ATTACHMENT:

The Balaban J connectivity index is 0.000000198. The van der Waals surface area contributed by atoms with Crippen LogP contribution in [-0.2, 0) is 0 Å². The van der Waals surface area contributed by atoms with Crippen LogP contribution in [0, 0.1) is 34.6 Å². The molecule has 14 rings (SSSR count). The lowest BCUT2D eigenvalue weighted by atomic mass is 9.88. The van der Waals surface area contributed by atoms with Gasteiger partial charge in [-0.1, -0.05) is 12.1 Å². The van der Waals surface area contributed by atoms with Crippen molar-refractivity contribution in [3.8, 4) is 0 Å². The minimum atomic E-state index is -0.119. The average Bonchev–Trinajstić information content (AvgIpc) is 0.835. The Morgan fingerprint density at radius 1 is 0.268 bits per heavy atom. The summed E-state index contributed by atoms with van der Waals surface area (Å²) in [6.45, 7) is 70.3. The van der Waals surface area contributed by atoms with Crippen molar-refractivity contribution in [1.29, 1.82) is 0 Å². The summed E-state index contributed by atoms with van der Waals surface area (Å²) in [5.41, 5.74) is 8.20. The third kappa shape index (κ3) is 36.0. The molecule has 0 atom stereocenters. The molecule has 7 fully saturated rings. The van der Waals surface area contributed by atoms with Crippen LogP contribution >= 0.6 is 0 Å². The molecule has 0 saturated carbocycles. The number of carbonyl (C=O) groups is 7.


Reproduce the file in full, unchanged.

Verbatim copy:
The Balaban J connectivity index is 0.000000198. The van der Waals surface area contributed by atoms with Crippen LogP contribution in [-0.2, 0) is 0 Å². The van der Waals surface area contributed by atoms with Crippen LogP contribution in [0, 0.1) is 34.6 Å². The molecule has 14 rings (SSSR count). The lowest BCUT2D eigenvalue weighted by atomic mass is 9.88. The van der Waals surface area contributed by atoms with Gasteiger partial charge in [-0.1, -0.05) is 12.1 Å². The van der Waals surface area contributed by atoms with Crippen molar-refractivity contribution in [3.8, 4) is 0 Å². The minimum atomic E-state index is -0.119. The average Bonchev–Trinajstić information content (AvgIpc) is 0.835. The Morgan fingerprint density at radius 1 is 0.268 bits per heavy atom. The summed E-state index contributed by atoms with van der Waals surface area (Å²) in [6.45, 7) is 70.3. The van der Waals surface area contributed by atoms with Crippen molar-refractivity contribution in [1.29, 1.82) is 0 Å². The summed E-state index contributed by atoms with van der Waals surface area (Å²) in [5.41, 5.74) is 8.20. The third kappa shape index (κ3) is 36.0. The molecule has 0 atom stereocenters. The molecule has 7 fully saturated rings. The van der Waals surface area contributed by atoms with Crippen LogP contribution >= 0.6 is 0 Å². The molecule has 0 saturated carbocycles. The number of carbonyl (C=O) groups is 7.